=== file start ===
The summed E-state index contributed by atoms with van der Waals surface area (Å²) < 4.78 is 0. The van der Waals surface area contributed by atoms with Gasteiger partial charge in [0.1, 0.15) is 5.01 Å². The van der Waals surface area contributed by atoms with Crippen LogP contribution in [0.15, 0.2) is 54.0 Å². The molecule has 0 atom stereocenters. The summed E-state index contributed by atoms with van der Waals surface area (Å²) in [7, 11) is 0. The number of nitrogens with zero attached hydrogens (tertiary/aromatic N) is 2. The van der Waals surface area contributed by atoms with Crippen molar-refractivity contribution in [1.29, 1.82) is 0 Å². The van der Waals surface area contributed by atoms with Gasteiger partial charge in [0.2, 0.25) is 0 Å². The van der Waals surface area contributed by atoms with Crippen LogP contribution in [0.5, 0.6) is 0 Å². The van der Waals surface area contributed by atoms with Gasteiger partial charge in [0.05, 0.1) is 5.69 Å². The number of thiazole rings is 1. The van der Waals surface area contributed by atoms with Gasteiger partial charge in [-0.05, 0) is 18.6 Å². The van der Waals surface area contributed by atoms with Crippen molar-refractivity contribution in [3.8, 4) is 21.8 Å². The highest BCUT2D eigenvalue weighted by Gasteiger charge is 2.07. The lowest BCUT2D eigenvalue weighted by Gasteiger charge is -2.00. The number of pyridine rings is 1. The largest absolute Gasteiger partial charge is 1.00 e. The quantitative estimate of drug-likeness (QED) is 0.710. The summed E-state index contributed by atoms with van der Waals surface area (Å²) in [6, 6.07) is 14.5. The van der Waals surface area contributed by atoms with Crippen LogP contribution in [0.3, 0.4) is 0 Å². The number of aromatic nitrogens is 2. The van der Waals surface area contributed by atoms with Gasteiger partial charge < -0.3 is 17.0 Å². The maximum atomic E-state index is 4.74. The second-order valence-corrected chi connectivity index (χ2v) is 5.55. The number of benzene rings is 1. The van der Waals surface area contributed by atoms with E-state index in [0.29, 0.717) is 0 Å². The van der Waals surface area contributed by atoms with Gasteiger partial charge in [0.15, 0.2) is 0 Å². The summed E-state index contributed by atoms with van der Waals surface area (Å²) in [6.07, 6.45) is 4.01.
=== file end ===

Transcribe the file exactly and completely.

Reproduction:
The summed E-state index contributed by atoms with van der Waals surface area (Å²) < 4.78 is 0. The van der Waals surface area contributed by atoms with Gasteiger partial charge in [0.1, 0.15) is 5.01 Å². The van der Waals surface area contributed by atoms with Crippen LogP contribution in [0.15, 0.2) is 54.0 Å². The molecule has 0 atom stereocenters. The summed E-state index contributed by atoms with van der Waals surface area (Å²) in [7, 11) is 0. The number of nitrogens with zero attached hydrogens (tertiary/aromatic N) is 2. The van der Waals surface area contributed by atoms with Crippen molar-refractivity contribution in [1.29, 1.82) is 0 Å². The van der Waals surface area contributed by atoms with Gasteiger partial charge in [0.2, 0.25) is 0 Å². The van der Waals surface area contributed by atoms with Crippen LogP contribution in [0.5, 0.6) is 0 Å². The van der Waals surface area contributed by atoms with Gasteiger partial charge in [0.05, 0.1) is 5.69 Å². The number of thiazole rings is 1. The van der Waals surface area contributed by atoms with Gasteiger partial charge in [-0.05, 0) is 18.6 Å². The van der Waals surface area contributed by atoms with Crippen molar-refractivity contribution in [3.8, 4) is 21.8 Å². The highest BCUT2D eigenvalue weighted by Gasteiger charge is 2.07. The lowest BCUT2D eigenvalue weighted by Gasteiger charge is -2.00. The number of pyridine rings is 1. The largest absolute Gasteiger partial charge is 1.00 e. The quantitative estimate of drug-likeness (QED) is 0.710. The summed E-state index contributed by atoms with van der Waals surface area (Å²) in [6, 6.07) is 14.5. The van der Waals surface area contributed by atoms with Crippen LogP contribution in [0.3, 0.4) is 0 Å². The number of aromatic nitrogens is 2. The van der Waals surface area contributed by atoms with Gasteiger partial charge < -0.3 is 17.0 Å². The maximum atomic E-state index is 4.74. The second-order valence-corrected chi connectivity index (χ2v) is 5.55. The number of benzene rings is 1. The van der Waals surface area contributed by atoms with E-state index in [0.29, 0.717) is 0 Å². The van der Waals surface area contributed by atoms with Gasteiger partial charge in [0.15, 0.2) is 0 Å². The summed E-state index contributed by atoms with van der Waals surface area (Å²) in [6.07, 6.45) is 4.01.